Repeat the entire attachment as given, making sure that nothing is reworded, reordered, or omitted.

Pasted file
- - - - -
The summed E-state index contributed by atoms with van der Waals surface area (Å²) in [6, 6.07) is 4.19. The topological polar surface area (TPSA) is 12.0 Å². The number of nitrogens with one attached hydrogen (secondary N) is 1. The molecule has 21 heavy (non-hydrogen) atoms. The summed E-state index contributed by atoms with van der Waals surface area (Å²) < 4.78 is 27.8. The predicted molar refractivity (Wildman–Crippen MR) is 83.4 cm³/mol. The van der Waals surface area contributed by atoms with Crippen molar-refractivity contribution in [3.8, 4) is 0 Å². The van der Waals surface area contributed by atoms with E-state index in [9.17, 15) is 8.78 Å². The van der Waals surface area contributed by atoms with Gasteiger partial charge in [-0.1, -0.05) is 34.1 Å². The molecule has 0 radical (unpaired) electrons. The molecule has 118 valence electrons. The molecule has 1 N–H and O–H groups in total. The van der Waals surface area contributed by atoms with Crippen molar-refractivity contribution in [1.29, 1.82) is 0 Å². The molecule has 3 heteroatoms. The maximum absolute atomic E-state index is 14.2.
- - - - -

The summed E-state index contributed by atoms with van der Waals surface area (Å²) in [6, 6.07) is 4.19. The topological polar surface area (TPSA) is 12.0 Å². The number of nitrogens with one attached hydrogen (secondary N) is 1. The molecule has 21 heavy (non-hydrogen) atoms. The summed E-state index contributed by atoms with van der Waals surface area (Å²) < 4.78 is 27.8. The predicted molar refractivity (Wildman–Crippen MR) is 83.4 cm³/mol. The van der Waals surface area contributed by atoms with Crippen molar-refractivity contribution in [3.8, 4) is 0 Å². The van der Waals surface area contributed by atoms with E-state index in [9.17, 15) is 8.78 Å². The van der Waals surface area contributed by atoms with Gasteiger partial charge in [-0.1, -0.05) is 34.1 Å². The molecule has 0 radical (unpaired) electrons. The molecule has 118 valence electrons. The molecule has 1 N–H and O–H groups in total. The van der Waals surface area contributed by atoms with Crippen molar-refractivity contribution in [1.29, 1.82) is 0 Å². The molecule has 3 heteroatoms. The maximum absolute atomic E-state index is 14.2.